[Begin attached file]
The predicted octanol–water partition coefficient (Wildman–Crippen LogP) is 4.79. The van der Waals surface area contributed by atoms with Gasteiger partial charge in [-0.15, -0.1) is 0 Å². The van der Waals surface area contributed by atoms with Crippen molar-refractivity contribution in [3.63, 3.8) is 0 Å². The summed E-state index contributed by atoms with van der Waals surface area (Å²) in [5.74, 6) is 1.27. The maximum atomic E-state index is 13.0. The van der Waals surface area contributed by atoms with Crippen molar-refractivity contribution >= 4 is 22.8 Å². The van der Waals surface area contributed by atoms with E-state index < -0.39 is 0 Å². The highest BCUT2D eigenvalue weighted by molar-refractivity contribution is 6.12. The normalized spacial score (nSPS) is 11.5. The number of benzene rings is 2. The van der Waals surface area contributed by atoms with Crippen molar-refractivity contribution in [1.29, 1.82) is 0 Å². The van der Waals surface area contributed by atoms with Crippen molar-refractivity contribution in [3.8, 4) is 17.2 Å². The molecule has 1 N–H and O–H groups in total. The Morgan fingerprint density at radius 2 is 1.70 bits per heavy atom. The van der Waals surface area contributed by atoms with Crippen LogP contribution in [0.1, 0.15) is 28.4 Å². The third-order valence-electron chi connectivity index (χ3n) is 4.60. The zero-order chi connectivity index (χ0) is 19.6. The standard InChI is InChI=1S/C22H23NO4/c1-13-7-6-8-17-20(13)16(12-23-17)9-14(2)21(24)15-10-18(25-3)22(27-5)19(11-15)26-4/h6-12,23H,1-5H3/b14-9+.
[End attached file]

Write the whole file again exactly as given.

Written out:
The predicted octanol–water partition coefficient (Wildman–Crippen LogP) is 4.79. The van der Waals surface area contributed by atoms with Gasteiger partial charge in [-0.15, -0.1) is 0 Å². The van der Waals surface area contributed by atoms with Crippen molar-refractivity contribution in [3.63, 3.8) is 0 Å². The summed E-state index contributed by atoms with van der Waals surface area (Å²) in [5.74, 6) is 1.27. The maximum atomic E-state index is 13.0. The van der Waals surface area contributed by atoms with Crippen molar-refractivity contribution >= 4 is 22.8 Å². The van der Waals surface area contributed by atoms with E-state index < -0.39 is 0 Å². The highest BCUT2D eigenvalue weighted by molar-refractivity contribution is 6.12. The normalized spacial score (nSPS) is 11.5. The number of benzene rings is 2. The van der Waals surface area contributed by atoms with Crippen molar-refractivity contribution in [1.29, 1.82) is 0 Å². The van der Waals surface area contributed by atoms with Crippen molar-refractivity contribution in [3.8, 4) is 17.2 Å². The molecule has 1 N–H and O–H groups in total. The Morgan fingerprint density at radius 2 is 1.70 bits per heavy atom. The van der Waals surface area contributed by atoms with Crippen LogP contribution in [0.1, 0.15) is 28.4 Å². The third-order valence-electron chi connectivity index (χ3n) is 4.60. The zero-order chi connectivity index (χ0) is 19.6. The standard InChI is InChI=1S/C22H23NO4/c1-13-7-6-8-17-20(13)16(12-23-17)9-14(2)21(24)15-10-18(25-3)22(27-5)19(11-15)26-4/h6-12,23H,1-5H3/b14-9+.